At the Mercy of the Sea: SS Central America

SS Central America Courtesy Wikipedia

In 1853 the sidewheel steamer George Law was launched. Later she would be renamed the Central America. Her last voyage began on the morning of 8 September 1857. She was carrying $1.5 million in gold. Her captain was William Lewis Herndon, a capable and experienced commander. Aboard the ship were about 600 people.

On September 9th, passengers and crew noted the the wind was beginning to pick up. That evening the rain began to fall. The next day the Central America was tossed around like a piece of driftwood as the sea raged all about. Still the stalwart steamer weathered the ordeal well. But that was not to last. On the 11th, Chief Engineer George Ashby informed Herndon that the ship was taking on water. The water was settling on the starboard side, as the ship listed. Down below, the engine crew was having trouble keeping the furnaces fed with coal while keeping their footing at the same time. Herndon sent more crewmen  down to help, but it did little good. The coal still didn’t come quick enough and as the water continued to rise, it threatened to put the starboard paddle wheel out of commission. Meanwhile Herndon had other crewmen set a sail. But as they would learn, it was impossible. Each time the sails rose to meet the wind, it was torn to pieces.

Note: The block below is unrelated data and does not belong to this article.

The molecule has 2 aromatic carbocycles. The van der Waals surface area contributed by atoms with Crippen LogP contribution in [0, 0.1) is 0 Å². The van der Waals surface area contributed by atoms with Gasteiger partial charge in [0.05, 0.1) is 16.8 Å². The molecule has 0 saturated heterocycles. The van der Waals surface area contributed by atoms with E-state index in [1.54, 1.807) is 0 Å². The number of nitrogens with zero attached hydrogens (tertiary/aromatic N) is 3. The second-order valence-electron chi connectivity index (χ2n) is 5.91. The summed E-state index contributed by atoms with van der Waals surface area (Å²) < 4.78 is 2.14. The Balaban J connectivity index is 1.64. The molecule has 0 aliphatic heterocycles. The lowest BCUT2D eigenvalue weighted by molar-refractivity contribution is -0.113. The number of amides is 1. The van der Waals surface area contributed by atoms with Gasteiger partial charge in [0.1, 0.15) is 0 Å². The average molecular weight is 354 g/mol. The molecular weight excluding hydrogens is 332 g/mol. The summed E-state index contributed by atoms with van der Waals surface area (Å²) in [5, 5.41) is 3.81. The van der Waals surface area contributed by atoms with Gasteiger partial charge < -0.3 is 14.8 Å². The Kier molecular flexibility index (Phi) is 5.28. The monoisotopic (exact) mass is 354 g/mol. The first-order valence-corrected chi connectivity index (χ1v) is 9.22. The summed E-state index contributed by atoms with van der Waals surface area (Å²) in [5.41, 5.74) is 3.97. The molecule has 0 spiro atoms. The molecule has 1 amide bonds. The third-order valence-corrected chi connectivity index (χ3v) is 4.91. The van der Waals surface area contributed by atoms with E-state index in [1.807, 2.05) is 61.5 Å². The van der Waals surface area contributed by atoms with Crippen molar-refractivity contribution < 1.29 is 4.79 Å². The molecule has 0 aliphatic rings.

Captain William Herndon Courtesy Wikipedia

As the hours passed Herndon and his officer fought a losing battle. They struggled to bring the “ship head to wind” but found it impossible. The passengers had also become aware of how grim the situation was. That same day a loud cracking noise resounded throughout the ship. At first passengers feared they had sprung a leak (which they had, Ashby just hadn’t been able to find the source). Then the engines stopped, but passengers barely noticed their absence midst all of the storm’s noise. Soon came the call for all men passengers to assist in bailing. As quick as the ship was bailed out though, more water would pour in. The hours were long and the men began to tire. When the long night passed, the morning of September 12th was a welcome sight. The storm even appeared to be dissipating.

The ship’s flag flew upside down to alert passing ships of their distress. It was only a matter of time before the Central America went down. Despite the best efforts, water was gaining ground in the ship. In a conversation with a sailor passenger and Ashby, Herndon resigned himself to the fact that the Central America would sink. Ashby, prone to expletives and a furious temper, blustered how he wasn’t about to let the ship sink.

The Marine takes on survivors Courtesy Library of Congress